NEW YORK – Twenty activists were convicted Friday of disorderly conduct at a protest over a contentious police policy, ending a trial that they used to spotlight their message but that prosecutors said was about the conduct of the protesters, not the police.

A Manhattan judge convicted all the defendants in one of the biggest political protest group trials in the city in recent years.

It drew extra attention for counting Princeton University professor and civil rights advocate Cornel West among the defendants, arrested Oct. 21 while standing in front of a police station door to protest the stopping, questioning and sometimes frisking of hundreds of thousands of people annually.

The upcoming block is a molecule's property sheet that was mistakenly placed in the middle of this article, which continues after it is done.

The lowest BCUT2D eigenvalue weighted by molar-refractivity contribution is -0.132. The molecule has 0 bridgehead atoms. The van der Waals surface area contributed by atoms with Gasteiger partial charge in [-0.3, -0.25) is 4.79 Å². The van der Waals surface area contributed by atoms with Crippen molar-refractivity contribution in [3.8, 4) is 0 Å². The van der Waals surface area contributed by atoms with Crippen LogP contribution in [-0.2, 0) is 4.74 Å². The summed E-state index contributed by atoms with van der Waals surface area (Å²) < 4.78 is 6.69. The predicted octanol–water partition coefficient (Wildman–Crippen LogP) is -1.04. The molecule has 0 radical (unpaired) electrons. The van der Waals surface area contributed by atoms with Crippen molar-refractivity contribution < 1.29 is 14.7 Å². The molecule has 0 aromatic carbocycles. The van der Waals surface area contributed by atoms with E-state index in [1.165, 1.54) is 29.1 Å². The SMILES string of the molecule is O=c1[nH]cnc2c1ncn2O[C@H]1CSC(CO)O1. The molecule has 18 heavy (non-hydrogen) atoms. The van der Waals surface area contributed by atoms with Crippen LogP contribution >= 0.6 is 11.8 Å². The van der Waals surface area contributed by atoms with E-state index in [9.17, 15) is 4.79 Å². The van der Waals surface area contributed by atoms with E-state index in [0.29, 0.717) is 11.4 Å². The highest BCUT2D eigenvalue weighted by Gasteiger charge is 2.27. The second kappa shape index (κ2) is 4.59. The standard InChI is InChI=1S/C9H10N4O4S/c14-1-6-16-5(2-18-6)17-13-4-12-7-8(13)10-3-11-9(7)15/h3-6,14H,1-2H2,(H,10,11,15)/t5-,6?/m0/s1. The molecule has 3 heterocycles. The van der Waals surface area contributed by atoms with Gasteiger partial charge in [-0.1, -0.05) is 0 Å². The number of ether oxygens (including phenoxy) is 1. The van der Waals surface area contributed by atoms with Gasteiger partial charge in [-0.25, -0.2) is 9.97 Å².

“(The court) did justice. I disagree, but that is what democracy is all about,” West said after court.

Convicted of an offense that is classified as a violation, not a crime, he and 18 of the others were sentenced to time served, the relatively brief period they were in custody after their arrests.